Doing any good deed is commendable, but knowing how to prioritize and make the right choices requires wisdom.
By: Rabbi Ari Enkin, Rabbinic Director, United with Israel
This week’s Torah portion is “Beshalach” (Exodus 13:17-17:16), and in it we read about the Exodus from Egypt and the splitting of the Red Sea.
We are told that when the Jews left Egypt, they took the bones of many of their ancestors along with them. Indeed, Moses personally took upon himself the task of exhuming and transporting the bones of Joseph out of Egypt. Joseph made the people swear that they would bring his bones out of Egypt when they leave, and that promise was passed down from generation to generation right up until the very day of the Exodus. So, too, it was in order to give Joseph, and the others whose bones were exhumed, the honor of being buried in the Holy Land, something that many Jews the world over endeavor to arrange nowadays as well.
The sages praise Moses for tending to the bones of Joseph, calling it “the wise choice.” On the other hand, the rest of the Jews were busy collecting valuables from their Egyptian neighbors.
Why was Moses’ decision to tend to the bones of Joseph called “wise” while there is no such praise for the Jewish people who were emptying Egypt of its valuables? While it certainly appears more commendable and humane to tend to the bones of Joseph, gathering the wealth of Egypt was also a mitzvah (Divine commandment).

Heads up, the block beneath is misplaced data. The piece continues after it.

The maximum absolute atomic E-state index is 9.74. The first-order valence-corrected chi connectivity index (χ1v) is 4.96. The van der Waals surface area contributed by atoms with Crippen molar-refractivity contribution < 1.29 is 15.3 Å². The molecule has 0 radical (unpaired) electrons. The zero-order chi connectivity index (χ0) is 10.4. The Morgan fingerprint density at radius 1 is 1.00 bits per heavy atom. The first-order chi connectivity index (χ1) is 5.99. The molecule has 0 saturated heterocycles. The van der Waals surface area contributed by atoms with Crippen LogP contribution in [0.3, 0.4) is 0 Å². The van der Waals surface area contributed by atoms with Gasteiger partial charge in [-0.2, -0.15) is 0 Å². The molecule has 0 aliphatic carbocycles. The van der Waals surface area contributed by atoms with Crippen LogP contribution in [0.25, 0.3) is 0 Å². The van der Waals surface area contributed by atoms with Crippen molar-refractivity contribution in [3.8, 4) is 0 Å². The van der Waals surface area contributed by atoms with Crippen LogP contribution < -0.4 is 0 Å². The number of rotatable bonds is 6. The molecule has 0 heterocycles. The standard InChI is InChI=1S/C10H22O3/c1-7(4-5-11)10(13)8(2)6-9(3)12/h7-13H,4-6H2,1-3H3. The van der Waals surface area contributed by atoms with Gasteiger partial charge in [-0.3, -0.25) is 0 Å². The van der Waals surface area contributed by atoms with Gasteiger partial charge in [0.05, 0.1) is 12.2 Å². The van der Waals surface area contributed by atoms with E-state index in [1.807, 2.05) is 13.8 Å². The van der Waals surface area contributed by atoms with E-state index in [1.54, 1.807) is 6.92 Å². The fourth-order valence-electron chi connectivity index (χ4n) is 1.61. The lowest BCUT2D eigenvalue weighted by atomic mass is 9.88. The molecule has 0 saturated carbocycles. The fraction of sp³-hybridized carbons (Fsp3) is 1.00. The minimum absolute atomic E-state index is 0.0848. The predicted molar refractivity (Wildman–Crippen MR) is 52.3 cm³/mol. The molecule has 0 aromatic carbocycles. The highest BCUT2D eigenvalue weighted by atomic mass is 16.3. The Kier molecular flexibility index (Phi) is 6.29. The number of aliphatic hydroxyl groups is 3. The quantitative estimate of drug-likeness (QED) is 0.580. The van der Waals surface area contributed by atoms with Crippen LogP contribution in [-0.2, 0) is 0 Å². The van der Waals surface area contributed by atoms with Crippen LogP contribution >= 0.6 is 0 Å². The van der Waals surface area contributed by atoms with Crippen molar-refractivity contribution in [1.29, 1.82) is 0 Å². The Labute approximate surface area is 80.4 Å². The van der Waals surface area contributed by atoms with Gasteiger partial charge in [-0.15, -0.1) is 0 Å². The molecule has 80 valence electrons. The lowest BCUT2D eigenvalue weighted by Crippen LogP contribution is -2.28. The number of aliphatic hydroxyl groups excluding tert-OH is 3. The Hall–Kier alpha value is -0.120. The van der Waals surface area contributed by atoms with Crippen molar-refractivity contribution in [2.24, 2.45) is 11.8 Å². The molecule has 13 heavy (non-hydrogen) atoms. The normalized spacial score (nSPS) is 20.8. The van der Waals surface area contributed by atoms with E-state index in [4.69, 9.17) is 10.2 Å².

It is explained that the “wisdom” designation does not refer to the preference for the mitzvah of tending to the bones of Joseph over that of collecting the valuables. Both were important. Rather, it refers to the “wisdom” of knowing how to prioritize good deeds.
Yes – everyone was involved in doing the right thing, and that was praiseworthy. But when faced with diverse mitzvah opportunities, knowing how to prioritize them requires “wisdom.”
There are several explanations offered as to why Moses chose to engage in the mitzvah of tending to Joseph’s bones rather than joining the others in collecting valuables. One reason given is the concern that the people would be blinded by the opportunity for wealth and forget about their commitment to Joseph. Another is that it was more honorable and befitting for the current leader of the Jewish people to tend to the bones of a former leader of the Jewish People.
Whichever way you look at it, Moses’ decision was wise. Make no mistake, we do not fault the others for tending to the wealth – that was a mitzvah too. But the message here for us is that when faced with multiple opportunities to do good things, we have to think it out, maybe even pray for guidance, and prioritize, prioritize, prioritize. Doing any mitzvah is commendable, but doing the right one is wise!
For more insights by Rabbi Enkin on this week’s Torah reading, click on the links below.
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